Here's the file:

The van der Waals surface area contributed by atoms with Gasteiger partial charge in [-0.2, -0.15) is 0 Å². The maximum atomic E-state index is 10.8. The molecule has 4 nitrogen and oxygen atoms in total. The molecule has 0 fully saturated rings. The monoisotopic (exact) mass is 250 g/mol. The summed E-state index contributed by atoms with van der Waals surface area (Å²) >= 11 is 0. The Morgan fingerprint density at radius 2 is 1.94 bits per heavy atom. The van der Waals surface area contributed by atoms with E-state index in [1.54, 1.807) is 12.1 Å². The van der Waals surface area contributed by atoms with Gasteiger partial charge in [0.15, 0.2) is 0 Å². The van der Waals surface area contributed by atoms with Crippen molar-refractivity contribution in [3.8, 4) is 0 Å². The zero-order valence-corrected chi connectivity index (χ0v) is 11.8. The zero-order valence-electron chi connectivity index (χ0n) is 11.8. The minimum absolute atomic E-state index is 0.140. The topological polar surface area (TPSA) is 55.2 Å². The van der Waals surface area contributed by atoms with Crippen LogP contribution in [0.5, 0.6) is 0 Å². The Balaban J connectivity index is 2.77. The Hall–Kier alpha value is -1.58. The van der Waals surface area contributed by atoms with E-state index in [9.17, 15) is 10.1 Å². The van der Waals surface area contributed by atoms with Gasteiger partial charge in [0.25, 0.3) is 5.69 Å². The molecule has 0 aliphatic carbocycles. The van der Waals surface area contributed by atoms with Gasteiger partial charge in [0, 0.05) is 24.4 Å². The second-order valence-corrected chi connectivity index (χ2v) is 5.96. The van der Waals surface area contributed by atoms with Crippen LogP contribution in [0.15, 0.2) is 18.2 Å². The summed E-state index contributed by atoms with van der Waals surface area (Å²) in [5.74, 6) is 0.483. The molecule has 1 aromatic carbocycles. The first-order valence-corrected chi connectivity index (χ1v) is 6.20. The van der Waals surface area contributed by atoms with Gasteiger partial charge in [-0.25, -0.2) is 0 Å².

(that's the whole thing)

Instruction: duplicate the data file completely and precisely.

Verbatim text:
The van der Waals surface area contributed by atoms with Gasteiger partial charge in [-0.2, -0.15) is 0 Å². The maximum atomic E-state index is 10.8. The molecule has 4 nitrogen and oxygen atoms in total. The molecule has 0 fully saturated rings. The monoisotopic (exact) mass is 250 g/mol. The summed E-state index contributed by atoms with van der Waals surface area (Å²) >= 11 is 0. The Morgan fingerprint density at radius 2 is 1.94 bits per heavy atom. The van der Waals surface area contributed by atoms with E-state index in [1.54, 1.807) is 12.1 Å². The van der Waals surface area contributed by atoms with Gasteiger partial charge in [0.15, 0.2) is 0 Å². The van der Waals surface area contributed by atoms with Crippen molar-refractivity contribution in [3.8, 4) is 0 Å². The zero-order valence-corrected chi connectivity index (χ0v) is 11.8. The zero-order valence-electron chi connectivity index (χ0n) is 11.8. The minimum absolute atomic E-state index is 0.140. The topological polar surface area (TPSA) is 55.2 Å². The van der Waals surface area contributed by atoms with Crippen LogP contribution in [0.5, 0.6) is 0 Å². The Balaban J connectivity index is 2.77. The Hall–Kier alpha value is -1.58. The van der Waals surface area contributed by atoms with E-state index in [9.17, 15) is 10.1 Å². The van der Waals surface area contributed by atoms with Gasteiger partial charge in [0.25, 0.3) is 5.69 Å². The molecule has 0 aliphatic carbocycles. The van der Waals surface area contributed by atoms with Gasteiger partial charge in [0, 0.05) is 24.4 Å². The second-order valence-corrected chi connectivity index (χ2v) is 5.96. The van der Waals surface area contributed by atoms with Crippen LogP contribution in [0.15, 0.2) is 18.2 Å². The summed E-state index contributed by atoms with van der Waals surface area (Å²) in [5.74, 6) is 0.483. The molecule has 1 aromatic carbocycles. The first-order valence-corrected chi connectivity index (χ1v) is 6.20. The van der Waals surface area contributed by atoms with Gasteiger partial charge in [-0.25, -0.2) is 0 Å².